SLO County planners throw cold water on plan for rehab center in Carrizo Plain

County planners and staff don’t like such a big facility in the ‘middle of nowhere’

bcuddy@thetribunenews.comMarch 2, 2010 

Kenneth Tab figured the vast Carrizo Plain — with its emptiness, silence and star-filled sky — would be the perfect place to build a rehabilitation center. It would be a good location, he reasoned, for athletes, entertainers, and others who have become addicted to drugs or alcohol to reassemble their lives.

So Tab, representing the California Serengeti Corp., proposed a 137,324-square-foot rehabilitation center that would include between 81 and 100 beds, employee apartments, a gym, a pool, and other amenities on 15 acres of a 487-acre parcel.

“Normally, rehab is a jail,” Tab told the county’s Planning Commission. This, he said, would be “a wilderness resort” that would allow clients “to get their minds off city life.”

The rehab center would be built on agricultural land off Soda Lake Road, just east of what could be called California Valley’s “downtown” — a closed gas station, diner and motel.

Tab’s plans, however, ran into a buzz saw last Thursday — the Planning Commission turned down his proposal on a 5-0 vote.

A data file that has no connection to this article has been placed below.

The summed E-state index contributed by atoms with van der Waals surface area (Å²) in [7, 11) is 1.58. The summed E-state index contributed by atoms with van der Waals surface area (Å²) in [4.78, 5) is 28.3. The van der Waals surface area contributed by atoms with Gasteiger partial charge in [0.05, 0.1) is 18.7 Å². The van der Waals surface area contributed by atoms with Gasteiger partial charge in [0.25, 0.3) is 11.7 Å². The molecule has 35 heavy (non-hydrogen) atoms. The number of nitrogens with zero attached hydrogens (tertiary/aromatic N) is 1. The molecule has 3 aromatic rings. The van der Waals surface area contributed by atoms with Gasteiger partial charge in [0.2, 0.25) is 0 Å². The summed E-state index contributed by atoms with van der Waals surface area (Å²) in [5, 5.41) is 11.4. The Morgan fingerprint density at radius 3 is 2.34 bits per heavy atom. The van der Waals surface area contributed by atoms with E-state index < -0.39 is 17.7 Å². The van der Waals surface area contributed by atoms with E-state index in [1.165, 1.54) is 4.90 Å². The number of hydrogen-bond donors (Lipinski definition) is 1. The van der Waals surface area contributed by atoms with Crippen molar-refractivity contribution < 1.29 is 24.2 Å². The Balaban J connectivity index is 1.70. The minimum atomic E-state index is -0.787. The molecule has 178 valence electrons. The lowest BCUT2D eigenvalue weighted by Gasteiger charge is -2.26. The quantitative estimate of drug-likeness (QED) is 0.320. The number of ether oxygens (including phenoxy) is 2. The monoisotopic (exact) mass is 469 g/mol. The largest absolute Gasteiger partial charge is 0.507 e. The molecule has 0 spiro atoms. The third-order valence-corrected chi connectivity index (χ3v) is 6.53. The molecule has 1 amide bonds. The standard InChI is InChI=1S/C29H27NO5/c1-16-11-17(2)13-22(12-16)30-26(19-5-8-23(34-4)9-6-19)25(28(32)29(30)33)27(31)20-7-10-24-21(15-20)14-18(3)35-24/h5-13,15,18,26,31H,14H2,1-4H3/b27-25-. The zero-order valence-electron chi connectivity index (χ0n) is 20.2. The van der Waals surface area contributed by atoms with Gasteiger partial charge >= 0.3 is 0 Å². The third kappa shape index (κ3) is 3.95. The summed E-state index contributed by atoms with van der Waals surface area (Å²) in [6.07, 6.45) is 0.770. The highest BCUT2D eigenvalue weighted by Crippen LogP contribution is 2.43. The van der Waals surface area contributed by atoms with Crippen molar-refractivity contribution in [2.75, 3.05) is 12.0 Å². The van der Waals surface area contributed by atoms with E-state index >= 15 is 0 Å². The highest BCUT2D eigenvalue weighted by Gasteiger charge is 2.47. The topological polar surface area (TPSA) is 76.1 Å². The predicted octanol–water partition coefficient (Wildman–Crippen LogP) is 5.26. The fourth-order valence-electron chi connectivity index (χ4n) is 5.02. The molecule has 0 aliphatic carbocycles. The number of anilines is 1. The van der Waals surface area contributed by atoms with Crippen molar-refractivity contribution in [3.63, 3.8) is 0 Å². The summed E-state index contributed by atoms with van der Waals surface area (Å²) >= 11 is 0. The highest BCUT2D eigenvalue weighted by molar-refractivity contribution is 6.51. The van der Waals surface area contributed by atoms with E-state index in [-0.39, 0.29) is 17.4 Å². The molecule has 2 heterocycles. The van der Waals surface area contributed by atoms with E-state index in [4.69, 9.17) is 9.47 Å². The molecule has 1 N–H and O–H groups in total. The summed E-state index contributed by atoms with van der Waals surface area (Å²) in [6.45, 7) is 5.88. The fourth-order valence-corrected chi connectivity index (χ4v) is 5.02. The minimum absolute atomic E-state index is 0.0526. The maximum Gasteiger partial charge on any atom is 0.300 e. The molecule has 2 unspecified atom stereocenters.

The commission agreed with its staff that a massive rehab center was simply too big and out of place for the area. They also worried about the county’s ability to provide fire and police protection, and whether there was enough water.

Commissioner Carlyn Christianson called it “a resort in the middle of nowhere.”

Tab said he would provide security, and argued that he would pay $600,000 in taxes.

Tab also said the county’s ordinances allow a rehab facility to be built on agricultural land.

But Warren Hoag, division manager for current planning, said that while such a facility might be allowed under the ordinance, it doesn’t automatically get approved.

He likened Tab’s situation to a hunter’s. “You can get a permit to hunt (an animal), but it doesn’t guarantee that you can bag it.”

In the end, commissioners agreed with Chairwoman Anne Wyatt that the owners would have trouble providing public services, and that the rehab center was “not consistent with the neighborhood character.” Commissioner Bruce White wanted to know if there is any long-range planning for California Valley.

“Not at this time,” planner Elizabeth Kavanaugh said.

Tab could appeal the decision to the Board of Supervisors.

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